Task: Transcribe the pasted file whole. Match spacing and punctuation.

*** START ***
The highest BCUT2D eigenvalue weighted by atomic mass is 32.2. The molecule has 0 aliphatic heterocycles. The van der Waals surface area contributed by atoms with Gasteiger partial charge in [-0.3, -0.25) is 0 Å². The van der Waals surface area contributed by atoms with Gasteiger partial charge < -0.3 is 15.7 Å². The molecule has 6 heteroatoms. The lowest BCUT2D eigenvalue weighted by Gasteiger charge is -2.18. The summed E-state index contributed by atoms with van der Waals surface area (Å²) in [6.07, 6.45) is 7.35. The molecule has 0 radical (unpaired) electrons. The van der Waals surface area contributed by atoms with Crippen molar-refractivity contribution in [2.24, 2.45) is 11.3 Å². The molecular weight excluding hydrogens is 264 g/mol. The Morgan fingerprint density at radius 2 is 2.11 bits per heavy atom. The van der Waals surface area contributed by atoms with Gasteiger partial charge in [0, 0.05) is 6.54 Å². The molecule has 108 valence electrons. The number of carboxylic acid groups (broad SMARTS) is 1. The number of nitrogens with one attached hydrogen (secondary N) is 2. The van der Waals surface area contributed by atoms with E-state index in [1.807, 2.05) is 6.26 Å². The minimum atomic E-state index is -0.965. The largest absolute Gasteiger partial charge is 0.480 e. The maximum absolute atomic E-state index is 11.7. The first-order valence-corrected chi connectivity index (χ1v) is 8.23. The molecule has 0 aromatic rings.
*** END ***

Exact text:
The highest BCUT2D eigenvalue weighted by atomic mass is 32.2. The molecule has 0 aliphatic heterocycles. The van der Waals surface area contributed by atoms with Gasteiger partial charge in [-0.3, -0.25) is 0 Å². The van der Waals surface area contributed by atoms with Gasteiger partial charge < -0.3 is 15.7 Å². The molecule has 6 heteroatoms. The lowest BCUT2D eigenvalue weighted by Gasteiger charge is -2.18. The summed E-state index contributed by atoms with van der Waals surface area (Å²) in [6.07, 6.45) is 7.35. The molecule has 0 radical (unpaired) electrons. The van der Waals surface area contributed by atoms with Crippen molar-refractivity contribution in [2.24, 2.45) is 11.3 Å². The molecular weight excluding hydrogens is 264 g/mol. The Morgan fingerprint density at radius 2 is 2.11 bits per heavy atom. The van der Waals surface area contributed by atoms with Gasteiger partial charge in [0, 0.05) is 6.54 Å². The molecule has 108 valence electrons. The number of carboxylic acid groups (broad SMARTS) is 1. The number of nitrogens with one attached hydrogen (secondary N) is 2. The van der Waals surface area contributed by atoms with E-state index in [1.807, 2.05) is 6.26 Å². The minimum atomic E-state index is -0.965. The largest absolute Gasteiger partial charge is 0.480 e. The maximum absolute atomic E-state index is 11.7. The first-order valence-corrected chi connectivity index (χ1v) is 8.23. The molecule has 0 aromatic rings.